1839:   After about 1839, a new water-power mill was placed in operation and the old mill back of the fort appears to have been abandoned. By 1849 it was in ruins, and apparently it was pulled down during 1850.

Possible early Gristmill on Mill Creek:   There is a possibility that as early as 1828 or 1829 the Company selected a site for a gristmill upon Mill Creek, about five miles above the fort, and there constructed another "primitive preliminary mill." At that time Jedediah Smith wrote that the Hudson's Bay Company possessed "a good saw mill on the bank of the river five miles above, a grist mill worked by hand, but intended to work by water." Another resident at the fort wrote that the establishment possessed a threshing mill, a flouring mill, and a sawmill, the "two last" of which were about six miles above the post. In October, 1832, Nathaniel Wyeth wrote in his journal that there were two gristmills at Fort Vancouver.

1838:   By 1838 the primitive mill or mills in operation were no longer adequate to meet the expanded needs of the Columbia Department, and steps were taken to obtain more production capacity. "We have also constructed the machinery and prepared materials for the dam & building, of a water power Grist Mill, adapted for two run of 54 inch stones," Chief Factor Douglas wrote to the Governor and Committee on October 18 of that year. The site selected for this new structure was on the present Mill Creek, about two or three hundred yards from the bank of the Columbia. This stream had four falls within a short distance of one another, and each fall could produce between twenty-one and twenty-four horse power. All of the falls were situated within a half mile stretch of the stream and were so placed that a mill could be put along them "every fifty yards," or they could all be employed to operate one mill. William Frederick Crate, the miller from London, was in charge of the construction, and evidently he was assisted by John Stanger, also a miller at the fort. Between eight and twenty men were employed at the task, which occupied them "off and on" for about twelve months. The resulting building measured 40 by 20 feet and was three and a half stories high. It contained two pairs of stones and a wire bolting machine, "with every other convenience." The driving power came from an overshot wheel. Evidently the new mill was in operation by the fall of 1839. Thomas Jefferson Farnham saw the structure at that time and almost certainly was referring to it when he wrote: "The grist mill is not idle. It must furnish bread stuff for the posts, and the Russian market in the northwest. And its deep music is heard daily and nightly half the year." As late as 1841 the mill evidently operated only one pair of stones. But it was capable of grinding about 20,000 bushels of grain a year, which, according to Governor Simpson, was all that was required at the time.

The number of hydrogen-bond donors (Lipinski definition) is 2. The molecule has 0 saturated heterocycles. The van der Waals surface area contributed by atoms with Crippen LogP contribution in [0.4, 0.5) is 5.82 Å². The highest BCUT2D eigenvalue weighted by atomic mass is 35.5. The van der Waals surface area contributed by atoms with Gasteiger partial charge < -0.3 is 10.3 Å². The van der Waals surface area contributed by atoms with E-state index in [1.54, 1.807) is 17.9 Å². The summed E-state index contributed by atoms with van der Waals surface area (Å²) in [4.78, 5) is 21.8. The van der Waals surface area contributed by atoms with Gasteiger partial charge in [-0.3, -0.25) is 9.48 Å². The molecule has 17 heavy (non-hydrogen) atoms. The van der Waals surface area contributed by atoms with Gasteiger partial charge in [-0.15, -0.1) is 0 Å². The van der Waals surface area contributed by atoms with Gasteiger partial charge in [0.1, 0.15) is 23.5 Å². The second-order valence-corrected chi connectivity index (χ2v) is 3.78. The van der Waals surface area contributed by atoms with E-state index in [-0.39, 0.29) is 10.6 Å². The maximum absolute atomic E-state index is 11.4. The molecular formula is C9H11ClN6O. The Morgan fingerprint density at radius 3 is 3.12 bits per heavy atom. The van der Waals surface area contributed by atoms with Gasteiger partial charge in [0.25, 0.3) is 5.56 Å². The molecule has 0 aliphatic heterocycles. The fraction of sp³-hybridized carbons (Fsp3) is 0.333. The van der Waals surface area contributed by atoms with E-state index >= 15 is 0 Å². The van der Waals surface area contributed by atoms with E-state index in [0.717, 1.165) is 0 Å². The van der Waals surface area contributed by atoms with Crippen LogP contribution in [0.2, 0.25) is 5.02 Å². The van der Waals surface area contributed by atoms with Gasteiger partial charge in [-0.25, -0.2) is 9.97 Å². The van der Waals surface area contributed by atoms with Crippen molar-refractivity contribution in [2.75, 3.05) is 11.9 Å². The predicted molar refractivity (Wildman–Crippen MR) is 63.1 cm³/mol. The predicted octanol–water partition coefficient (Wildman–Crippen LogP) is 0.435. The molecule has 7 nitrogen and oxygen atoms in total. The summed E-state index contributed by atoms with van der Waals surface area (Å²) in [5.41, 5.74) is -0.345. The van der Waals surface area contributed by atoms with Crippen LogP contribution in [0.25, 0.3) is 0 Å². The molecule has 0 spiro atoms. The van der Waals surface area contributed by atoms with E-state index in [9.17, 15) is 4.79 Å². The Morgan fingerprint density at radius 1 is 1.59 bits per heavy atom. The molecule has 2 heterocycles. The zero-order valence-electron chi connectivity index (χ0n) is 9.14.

1846:   About the end of 1846 or the beginning of 1847 the Company erected another flour mill on the same stream as the first, but farther down. The new mill was larger, measuring about 60 by 40 feet. It was four stories high and was intended for eight or ten runs of stones. This new mill was never completed. It was described as having been about half finished in 1849; some three years later it was noted that the building was "up and covered"; and in 1854 Governor Stevens wrote that the new mill "frame" erected in 1847 was still not completed. Crate later said that when he last saw it, in the early 1860's, the new mill was still in good condition. He believed that at its highest stage of development it was "about half prepared for the machinery."

1849:   As early as 1849, Crate and his wife had filed notice of a donation claim to a square mile of land near Fort Vancouver. The gristmills were included within the boundaries of their claim. As Crate later stated concerning the tract, "if I had not taken it, some one else would have jumped it." Unlike some of the other settlers, however, Crate recognized that the improvements erected by the Company upon his claim did not belong to him. He acknowledged that the gristmills were the property of the Hudson's Bay Company, and he continued to operate them as a miller until June, 1860. When the Company decided to abandon Fort Vancouver, Crate was ordered to send the machinery from the mills to the post for shipment to Victoria. He did send a large amount but did not bother to remove "such machinery as had been fixed in the mill."

1860:   By 1860 the 1839 mill was somewhat decayed, particularly in the sills, and by 1866 one witness testified that it had rotted away entirely. How long the 1847 mill continued to stand is not known. It was still in good condition in 1860.